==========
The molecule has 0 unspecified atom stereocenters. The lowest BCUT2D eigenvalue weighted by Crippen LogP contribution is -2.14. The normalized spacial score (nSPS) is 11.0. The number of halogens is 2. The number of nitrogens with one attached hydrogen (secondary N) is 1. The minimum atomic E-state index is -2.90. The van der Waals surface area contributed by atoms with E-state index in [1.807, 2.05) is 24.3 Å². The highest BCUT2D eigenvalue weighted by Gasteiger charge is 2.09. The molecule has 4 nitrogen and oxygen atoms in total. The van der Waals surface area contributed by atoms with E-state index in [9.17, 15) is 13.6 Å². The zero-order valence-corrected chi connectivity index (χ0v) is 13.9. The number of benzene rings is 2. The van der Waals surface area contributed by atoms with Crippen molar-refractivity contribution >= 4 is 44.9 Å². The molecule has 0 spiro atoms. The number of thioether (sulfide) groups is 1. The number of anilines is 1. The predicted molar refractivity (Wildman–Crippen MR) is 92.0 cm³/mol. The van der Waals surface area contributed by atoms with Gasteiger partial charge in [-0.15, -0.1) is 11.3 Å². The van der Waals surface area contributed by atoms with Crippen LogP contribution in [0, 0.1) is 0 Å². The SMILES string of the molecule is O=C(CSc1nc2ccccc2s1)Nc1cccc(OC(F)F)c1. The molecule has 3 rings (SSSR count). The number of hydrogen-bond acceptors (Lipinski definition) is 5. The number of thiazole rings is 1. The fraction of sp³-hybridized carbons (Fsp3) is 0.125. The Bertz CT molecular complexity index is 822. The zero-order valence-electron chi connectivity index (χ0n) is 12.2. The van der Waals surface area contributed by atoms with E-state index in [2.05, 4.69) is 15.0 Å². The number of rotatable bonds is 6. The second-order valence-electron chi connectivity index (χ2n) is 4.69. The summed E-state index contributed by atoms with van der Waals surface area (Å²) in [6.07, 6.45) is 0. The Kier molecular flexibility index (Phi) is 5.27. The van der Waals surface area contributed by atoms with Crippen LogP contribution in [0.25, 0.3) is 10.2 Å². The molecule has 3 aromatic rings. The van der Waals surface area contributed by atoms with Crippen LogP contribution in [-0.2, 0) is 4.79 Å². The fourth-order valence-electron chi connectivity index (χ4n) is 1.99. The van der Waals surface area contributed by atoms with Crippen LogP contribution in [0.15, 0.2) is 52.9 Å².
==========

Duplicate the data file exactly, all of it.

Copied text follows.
The molecule has 0 unspecified atom stereocenters. The lowest BCUT2D eigenvalue weighted by Crippen LogP contribution is -2.14. The normalized spacial score (nSPS) is 11.0. The number of halogens is 2. The number of nitrogens with one attached hydrogen (secondary N) is 1. The minimum atomic E-state index is -2.90. The van der Waals surface area contributed by atoms with E-state index in [1.807, 2.05) is 24.3 Å². The highest BCUT2D eigenvalue weighted by Gasteiger charge is 2.09. The molecule has 4 nitrogen and oxygen atoms in total. The van der Waals surface area contributed by atoms with E-state index in [9.17, 15) is 13.6 Å². The zero-order valence-corrected chi connectivity index (χ0v) is 13.9. The number of benzene rings is 2. The van der Waals surface area contributed by atoms with Crippen molar-refractivity contribution >= 4 is 44.9 Å². The molecule has 0 spiro atoms. The number of thioether (sulfide) groups is 1. The number of anilines is 1. The predicted molar refractivity (Wildman–Crippen MR) is 92.0 cm³/mol. The van der Waals surface area contributed by atoms with Gasteiger partial charge in [-0.15, -0.1) is 11.3 Å². The van der Waals surface area contributed by atoms with Crippen LogP contribution in [0, 0.1) is 0 Å². The SMILES string of the molecule is O=C(CSc1nc2ccccc2s1)Nc1cccc(OC(F)F)c1. The molecule has 3 rings (SSSR count). The number of hydrogen-bond acceptors (Lipinski definition) is 5. The number of thiazole rings is 1. The fraction of sp³-hybridized carbons (Fsp3) is 0.125. The Bertz CT molecular complexity index is 822. The zero-order valence-electron chi connectivity index (χ0n) is 12.2. The van der Waals surface area contributed by atoms with E-state index in [2.05, 4.69) is 15.0 Å². The number of rotatable bonds is 6. The second-order valence-electron chi connectivity index (χ2n) is 4.69. The summed E-state index contributed by atoms with van der Waals surface area (Å²) in [6.07, 6.45) is 0. The Kier molecular flexibility index (Phi) is 5.27. The van der Waals surface area contributed by atoms with Crippen LogP contribution in [0.25, 0.3) is 10.2 Å². The molecule has 3 aromatic rings. The van der Waals surface area contributed by atoms with Crippen LogP contribution in [-0.2, 0) is 4.79 Å². The fourth-order valence-electron chi connectivity index (χ4n) is 1.99. The van der Waals surface area contributed by atoms with Crippen LogP contribution in [0.15, 0.2) is 52.9 Å².